Search Magnifying Glass

Interview Tips

Three Vital Steps for a Successful Interview

As a recruitment business owner with over thirty years’ experience, I see interviewees make the same mistakes again and again. I have used my expertise to compile  these three steps which will ensure any interview goes well. Some of these points may seem obvious, but whilst reading do an honest critique of your own interview preparation, performance and technique.

With each stage of the interview the employer is trying to answer one key question:

“Why should I hire this person?”

During the interview you want to present yourself in the best possible light. To do this you need to use research and preparation to develop a strong interview message which will clearly show the interviewer how you would complement their business. It is important to leave a good impression with those you spoke to, you want to appear confident, relaxed, and knowledgeable.

Throughout the interview decision-makers are looking to determine:

  • If you can do the job.
  • How well you interact with others.
  • If you will complement the department.
  • The clarity of your answers.
  • If you ask relevant questions.
  • Your confidence.
  • Your listening skills.
  • How manageable you are.

Here are three steps to ensure you effectively present yourself in any job interview:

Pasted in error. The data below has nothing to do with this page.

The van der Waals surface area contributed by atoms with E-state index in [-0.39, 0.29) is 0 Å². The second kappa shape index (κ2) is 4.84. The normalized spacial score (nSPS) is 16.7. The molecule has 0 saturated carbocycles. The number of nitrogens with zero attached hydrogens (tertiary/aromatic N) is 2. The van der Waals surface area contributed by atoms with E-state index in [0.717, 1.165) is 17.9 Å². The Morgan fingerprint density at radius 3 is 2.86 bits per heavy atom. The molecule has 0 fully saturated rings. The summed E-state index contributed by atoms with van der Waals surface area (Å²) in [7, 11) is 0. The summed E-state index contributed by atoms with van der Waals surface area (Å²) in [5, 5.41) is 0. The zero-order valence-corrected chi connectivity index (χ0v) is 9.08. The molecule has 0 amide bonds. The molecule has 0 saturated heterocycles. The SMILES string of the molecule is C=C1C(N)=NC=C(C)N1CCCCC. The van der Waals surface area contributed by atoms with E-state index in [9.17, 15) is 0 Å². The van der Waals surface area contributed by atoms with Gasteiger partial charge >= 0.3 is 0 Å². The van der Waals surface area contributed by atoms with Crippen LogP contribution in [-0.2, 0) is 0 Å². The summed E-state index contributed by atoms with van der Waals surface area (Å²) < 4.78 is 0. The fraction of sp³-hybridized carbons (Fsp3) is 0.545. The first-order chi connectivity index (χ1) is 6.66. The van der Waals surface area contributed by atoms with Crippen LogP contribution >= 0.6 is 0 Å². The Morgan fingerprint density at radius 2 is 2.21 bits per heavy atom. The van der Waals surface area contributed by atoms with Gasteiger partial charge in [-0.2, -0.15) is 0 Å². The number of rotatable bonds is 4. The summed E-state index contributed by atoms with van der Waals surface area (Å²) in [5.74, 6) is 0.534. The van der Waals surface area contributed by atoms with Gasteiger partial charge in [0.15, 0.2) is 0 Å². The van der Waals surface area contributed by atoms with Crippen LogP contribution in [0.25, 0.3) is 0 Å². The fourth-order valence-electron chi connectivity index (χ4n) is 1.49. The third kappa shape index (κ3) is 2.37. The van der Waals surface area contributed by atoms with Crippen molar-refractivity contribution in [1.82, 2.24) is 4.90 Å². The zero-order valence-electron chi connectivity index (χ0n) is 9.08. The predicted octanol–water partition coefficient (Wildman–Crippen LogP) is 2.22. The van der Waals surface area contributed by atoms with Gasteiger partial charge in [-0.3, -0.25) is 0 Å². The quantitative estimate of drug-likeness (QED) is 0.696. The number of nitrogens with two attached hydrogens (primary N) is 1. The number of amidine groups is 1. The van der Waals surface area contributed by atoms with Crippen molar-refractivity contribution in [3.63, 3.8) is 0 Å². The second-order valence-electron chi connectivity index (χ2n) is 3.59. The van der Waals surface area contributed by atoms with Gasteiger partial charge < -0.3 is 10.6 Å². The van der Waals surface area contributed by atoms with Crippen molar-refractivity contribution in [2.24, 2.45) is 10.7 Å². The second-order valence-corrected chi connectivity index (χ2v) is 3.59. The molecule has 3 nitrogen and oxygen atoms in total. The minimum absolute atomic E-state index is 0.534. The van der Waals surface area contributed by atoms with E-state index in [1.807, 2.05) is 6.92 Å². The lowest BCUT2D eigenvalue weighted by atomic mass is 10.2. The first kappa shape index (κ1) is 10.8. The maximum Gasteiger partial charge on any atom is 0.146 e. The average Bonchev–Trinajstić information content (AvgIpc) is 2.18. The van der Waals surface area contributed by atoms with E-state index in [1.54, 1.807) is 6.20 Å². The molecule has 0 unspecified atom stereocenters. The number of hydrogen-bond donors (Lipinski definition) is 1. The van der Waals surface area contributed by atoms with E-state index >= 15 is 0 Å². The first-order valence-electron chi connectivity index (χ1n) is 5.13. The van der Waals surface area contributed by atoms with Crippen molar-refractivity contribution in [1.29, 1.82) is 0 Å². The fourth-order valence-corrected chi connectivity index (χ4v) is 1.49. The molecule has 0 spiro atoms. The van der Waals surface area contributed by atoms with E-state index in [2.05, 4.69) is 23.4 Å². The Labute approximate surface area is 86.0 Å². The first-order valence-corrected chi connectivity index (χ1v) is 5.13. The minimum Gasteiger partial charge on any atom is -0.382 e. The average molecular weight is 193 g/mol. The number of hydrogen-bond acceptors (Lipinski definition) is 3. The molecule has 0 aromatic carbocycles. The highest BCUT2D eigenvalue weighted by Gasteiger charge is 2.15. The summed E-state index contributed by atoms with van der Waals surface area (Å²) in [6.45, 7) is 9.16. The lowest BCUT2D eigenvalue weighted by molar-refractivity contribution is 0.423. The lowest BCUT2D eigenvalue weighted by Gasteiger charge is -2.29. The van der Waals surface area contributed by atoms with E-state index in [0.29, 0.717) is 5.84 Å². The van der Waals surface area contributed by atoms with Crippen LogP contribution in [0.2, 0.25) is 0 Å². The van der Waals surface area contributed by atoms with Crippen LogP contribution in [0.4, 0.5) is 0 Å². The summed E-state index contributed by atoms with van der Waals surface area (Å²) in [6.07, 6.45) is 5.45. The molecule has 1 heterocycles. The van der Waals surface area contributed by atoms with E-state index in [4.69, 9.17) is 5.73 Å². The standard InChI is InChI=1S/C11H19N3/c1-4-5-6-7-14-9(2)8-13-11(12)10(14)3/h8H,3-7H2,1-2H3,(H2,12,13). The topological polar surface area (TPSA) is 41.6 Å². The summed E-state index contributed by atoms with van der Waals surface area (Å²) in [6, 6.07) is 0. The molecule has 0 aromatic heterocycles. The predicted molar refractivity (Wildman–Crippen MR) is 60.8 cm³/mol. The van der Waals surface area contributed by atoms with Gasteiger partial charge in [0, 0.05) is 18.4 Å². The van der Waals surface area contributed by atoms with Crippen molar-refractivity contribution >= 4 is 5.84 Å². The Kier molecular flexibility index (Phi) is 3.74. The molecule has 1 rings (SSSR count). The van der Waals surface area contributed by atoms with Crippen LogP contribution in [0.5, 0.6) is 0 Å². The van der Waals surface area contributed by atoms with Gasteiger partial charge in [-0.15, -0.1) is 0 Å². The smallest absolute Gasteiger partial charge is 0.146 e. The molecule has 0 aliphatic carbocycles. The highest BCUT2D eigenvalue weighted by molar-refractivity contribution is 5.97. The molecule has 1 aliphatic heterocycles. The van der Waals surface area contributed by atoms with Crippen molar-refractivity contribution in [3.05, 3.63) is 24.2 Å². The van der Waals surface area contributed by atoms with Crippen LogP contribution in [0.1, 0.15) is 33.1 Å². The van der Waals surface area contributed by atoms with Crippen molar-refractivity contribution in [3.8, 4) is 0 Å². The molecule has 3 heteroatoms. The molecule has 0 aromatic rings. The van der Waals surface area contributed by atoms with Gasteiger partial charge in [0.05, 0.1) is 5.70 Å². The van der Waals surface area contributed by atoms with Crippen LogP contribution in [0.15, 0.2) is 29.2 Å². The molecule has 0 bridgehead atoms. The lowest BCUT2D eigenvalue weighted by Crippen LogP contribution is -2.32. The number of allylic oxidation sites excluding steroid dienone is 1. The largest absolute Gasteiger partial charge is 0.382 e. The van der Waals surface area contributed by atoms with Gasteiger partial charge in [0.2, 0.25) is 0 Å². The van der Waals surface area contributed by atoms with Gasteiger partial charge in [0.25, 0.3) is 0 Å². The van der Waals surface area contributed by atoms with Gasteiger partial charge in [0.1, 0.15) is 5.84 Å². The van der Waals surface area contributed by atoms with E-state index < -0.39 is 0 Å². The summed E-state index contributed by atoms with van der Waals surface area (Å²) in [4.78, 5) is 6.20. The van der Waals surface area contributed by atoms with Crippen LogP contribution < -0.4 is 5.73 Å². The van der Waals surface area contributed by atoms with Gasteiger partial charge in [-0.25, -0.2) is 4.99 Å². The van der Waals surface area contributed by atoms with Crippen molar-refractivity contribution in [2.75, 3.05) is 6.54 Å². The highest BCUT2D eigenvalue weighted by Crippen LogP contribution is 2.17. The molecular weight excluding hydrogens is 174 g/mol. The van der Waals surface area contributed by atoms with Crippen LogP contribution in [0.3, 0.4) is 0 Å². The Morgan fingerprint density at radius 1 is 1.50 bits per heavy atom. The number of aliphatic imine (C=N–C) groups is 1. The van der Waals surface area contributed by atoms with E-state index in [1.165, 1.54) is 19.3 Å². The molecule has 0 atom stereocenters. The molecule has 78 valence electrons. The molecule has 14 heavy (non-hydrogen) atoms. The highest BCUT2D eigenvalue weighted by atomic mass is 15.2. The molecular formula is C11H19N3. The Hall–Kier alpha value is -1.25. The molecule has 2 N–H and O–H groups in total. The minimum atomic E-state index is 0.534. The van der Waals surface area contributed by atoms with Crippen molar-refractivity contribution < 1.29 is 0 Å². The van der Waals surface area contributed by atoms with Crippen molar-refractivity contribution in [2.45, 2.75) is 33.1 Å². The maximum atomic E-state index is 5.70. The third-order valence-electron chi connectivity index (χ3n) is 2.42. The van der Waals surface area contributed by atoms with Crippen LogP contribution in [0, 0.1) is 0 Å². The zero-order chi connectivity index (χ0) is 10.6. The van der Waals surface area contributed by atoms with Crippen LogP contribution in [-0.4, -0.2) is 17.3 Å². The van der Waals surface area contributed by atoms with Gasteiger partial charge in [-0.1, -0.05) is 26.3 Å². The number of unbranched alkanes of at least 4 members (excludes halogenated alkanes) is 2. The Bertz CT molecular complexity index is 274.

Step One: Do Your Homework

Before your interview you must obtain information about the employer from as many sources as possible. Research the company website, LinkedIn page, and other relevant sources. Ensure you read profiles of your interviewer and potential colleagues where possible. The company Facebook page should also give you an insight into the culture. The more information you have before the interview, the better you’ll be able to make a convincing connection between your skills and the employer’s needs. Make sure that have a genuine understanding for the business; do not simply quote what is written on their website!

The interview is a conversation, there should be interaction. But beware; you don’t want to waste valuable time in the interview asking questions that can be easily answered by some simple research. Use your research to ask prepared questions which demonstrate your knowledge of the field and to show that you’re already looking for solutions to the employer’s problems. Do NOT ask about benefits, vacations, pensions, and hours until you know you have an offer. Questions can also give a less experienced interviewer an opportunity to relax by talking about something with which they are familiar.

You can ask questions like:

  • What do you see as the growth areas of the organisation?